Campus: CSU, Northridge -- October 18, 2000

CSUN Reaches Out for National College Week
President Sends Letter to Thousands of San Fernando Valley Ninth Graders

Cal State Northridge is taking an active role in this week's second annual National College Week, with CSUN President Jolene Koester writing to thousands of area ninth graders and their parents, and the university's outreach staff working more than 50 events aimed at high school and community college students.

By joining with hundreds of universities across the country that are participating in the federally designated week (Oct. 16-23), President Koester said CSUN hopes to reinforce the key national themes, that college is possible and students should prepare early, while also encouraging students to consider CSUN as the San Fernando Valley's only public university.

"Attending college today is an important steppingstone for young people to success in life, better careers, higher salaries and gaining understanding of the world around them," President Koester said. "But too many families think they cannot afford college or students aren't adequately prepared. We at CSUN are working to help them realize college can be part of their future."

With the cooperation of the Los Angeles Unified School District, high schools in the San Fernando Valley will be distributing about 10,000 copies of President Koester's two letters?one to all ninth graders and another to their parents. CSUN officials said this is the first time the president has directly communicated via letter to such a large audience of high school students.

The president's letter to students begins: "Greetings from California State University, Northridge! In celebration of National College Week, I want to take this opportunity to congratulate you on your academic accomplishments. As you begin your high school experience, you should keep in mind that after high school graduation you will have an array of options, including enrolling in a four-year university."

The letter then goes on to urge students to enroll in college preparatory and advanced placement classes, strive to make A and B grades in their classes, prepare for the important SAT and ACT tests, review the admission requirements for attending Cal State campuses, and lastly, provides background information about CSUN and its range of excellent programs.

The president's companion letter to parents of ninth graders says the key to a college education for their children is early preparation. The president says parents should establish relationships with their children's teachers and counselors, ask about financial aid and scholarships and visit university campuses. The letter also refers parents to the Cal State system's online admissions web site:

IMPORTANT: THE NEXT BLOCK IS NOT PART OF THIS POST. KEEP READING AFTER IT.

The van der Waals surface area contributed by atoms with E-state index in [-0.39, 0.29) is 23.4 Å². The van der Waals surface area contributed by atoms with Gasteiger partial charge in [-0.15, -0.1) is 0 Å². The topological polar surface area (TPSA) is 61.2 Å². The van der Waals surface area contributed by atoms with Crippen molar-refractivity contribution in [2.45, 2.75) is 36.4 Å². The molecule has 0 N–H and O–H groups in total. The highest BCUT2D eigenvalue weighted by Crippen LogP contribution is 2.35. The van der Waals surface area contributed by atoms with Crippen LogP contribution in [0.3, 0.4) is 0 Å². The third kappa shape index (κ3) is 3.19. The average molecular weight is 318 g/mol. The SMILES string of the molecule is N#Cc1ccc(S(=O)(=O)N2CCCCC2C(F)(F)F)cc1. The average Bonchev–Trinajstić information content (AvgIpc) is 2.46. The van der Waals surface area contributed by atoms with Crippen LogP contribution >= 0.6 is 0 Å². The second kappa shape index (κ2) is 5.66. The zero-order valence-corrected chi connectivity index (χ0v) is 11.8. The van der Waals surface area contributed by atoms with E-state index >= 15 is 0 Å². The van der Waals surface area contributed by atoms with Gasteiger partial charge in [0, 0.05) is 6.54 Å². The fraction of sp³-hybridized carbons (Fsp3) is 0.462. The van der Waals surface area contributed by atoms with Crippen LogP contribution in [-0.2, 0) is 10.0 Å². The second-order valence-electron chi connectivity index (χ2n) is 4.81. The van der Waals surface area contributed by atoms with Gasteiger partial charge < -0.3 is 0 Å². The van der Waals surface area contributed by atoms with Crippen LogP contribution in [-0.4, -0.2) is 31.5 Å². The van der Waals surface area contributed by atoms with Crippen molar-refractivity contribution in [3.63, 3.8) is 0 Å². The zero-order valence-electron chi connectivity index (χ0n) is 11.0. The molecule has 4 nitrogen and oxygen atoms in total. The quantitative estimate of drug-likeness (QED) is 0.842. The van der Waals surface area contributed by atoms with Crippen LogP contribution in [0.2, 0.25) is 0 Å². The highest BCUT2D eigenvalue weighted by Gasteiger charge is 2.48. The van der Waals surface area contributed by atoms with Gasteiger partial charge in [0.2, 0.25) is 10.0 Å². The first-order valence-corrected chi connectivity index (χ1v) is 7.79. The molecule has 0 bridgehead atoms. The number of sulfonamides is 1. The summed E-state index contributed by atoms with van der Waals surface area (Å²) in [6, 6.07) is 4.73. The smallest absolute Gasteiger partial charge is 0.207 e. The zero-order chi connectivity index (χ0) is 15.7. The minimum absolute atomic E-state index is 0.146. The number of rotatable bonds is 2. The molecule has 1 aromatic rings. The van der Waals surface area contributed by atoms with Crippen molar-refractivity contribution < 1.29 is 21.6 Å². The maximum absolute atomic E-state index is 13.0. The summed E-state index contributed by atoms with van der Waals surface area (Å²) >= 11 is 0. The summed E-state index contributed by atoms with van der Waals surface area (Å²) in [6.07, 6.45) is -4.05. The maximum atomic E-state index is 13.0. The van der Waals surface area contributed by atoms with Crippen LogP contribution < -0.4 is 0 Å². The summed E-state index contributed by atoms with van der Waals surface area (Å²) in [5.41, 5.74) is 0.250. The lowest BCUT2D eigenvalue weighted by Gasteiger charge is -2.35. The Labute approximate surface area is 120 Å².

"I think National College Week really brings to the forefront for families the understanding that college education is a possibility," said Ludim Seja De Manzano, CSUN's director of student outreach and recruitment services. "It's exposure and awareness. It's engaging universities in helping promote college and college education for all families."

CSUN's student recruiters have been both busy and successful. After dipping in the wake of the 1994 Northridge earthquake, CSUN's student population has strongly rebounded in recent years. The university's enrollment this fall increased 4 percent to 29,066 students, the first time the campus has exceeded 29,000 students since 1992.

During this year's National College Week, for example, CSUN's outreach and recruitment staff members have more than 50 appearances and events scheduled at area high schools and community colleges. Those include CSUN participating in schools' own college days, holding special CSUN presentations at schools and hosting various special events.

This week's calendar includes the following: Monday?a daylong outreach session at Santa Monica College; Tuesday?a CSUN tour for students from the Los Angeles Center for Enriched Studies; Wednesday?a CSUN tour for Cathedral High School students; Thursday?an on-site admissions fair at CSUN's Channel Islands satellite program; and Friday?a CSUN tour for students from Oxnard College.

Throughout the school year, CSUN also holds a variety of innovative events aimed at familiarizing students and their families with college opportunities. Those include on-site admissions days at high schools and community colleges, an annual spring open house at CSUN that attracted about 3,000 prospective students last year, and "Evenings at Northridge" for newly admitted students.

Among CSUN's new arrivals this fall, the university enrolled 3,223 new transfer students from community colleges or other institutions, and 2,840 new freshmen from high schools. Both tallies represented increases over comparable figures from a year earlier. The university also exceeded its own targets this fall for enrolling new students.

The five community colleges that had the most students transfer to CSUN this fall, in ranked order, were Pierce College (381), Valley College (340), Santa Monica College (295), Moorpark College (273) and Ventura College (247). Those statistics illustrate that CSUN's service area stretches beyond the San Fernando Valley, reaching from the Westside to Ventura County.

Among high schools, the top five feeder schools to CSUN this fall were Granada Hills (97), Francis Polytechnic (92), Van Nuys (76), North Hollywood (64) and Chatsworth (60). The new CSUN students also are ethnically diverse, with minorities accounting for about 75 percent of new freshmen and 61 percent of new transfer students.

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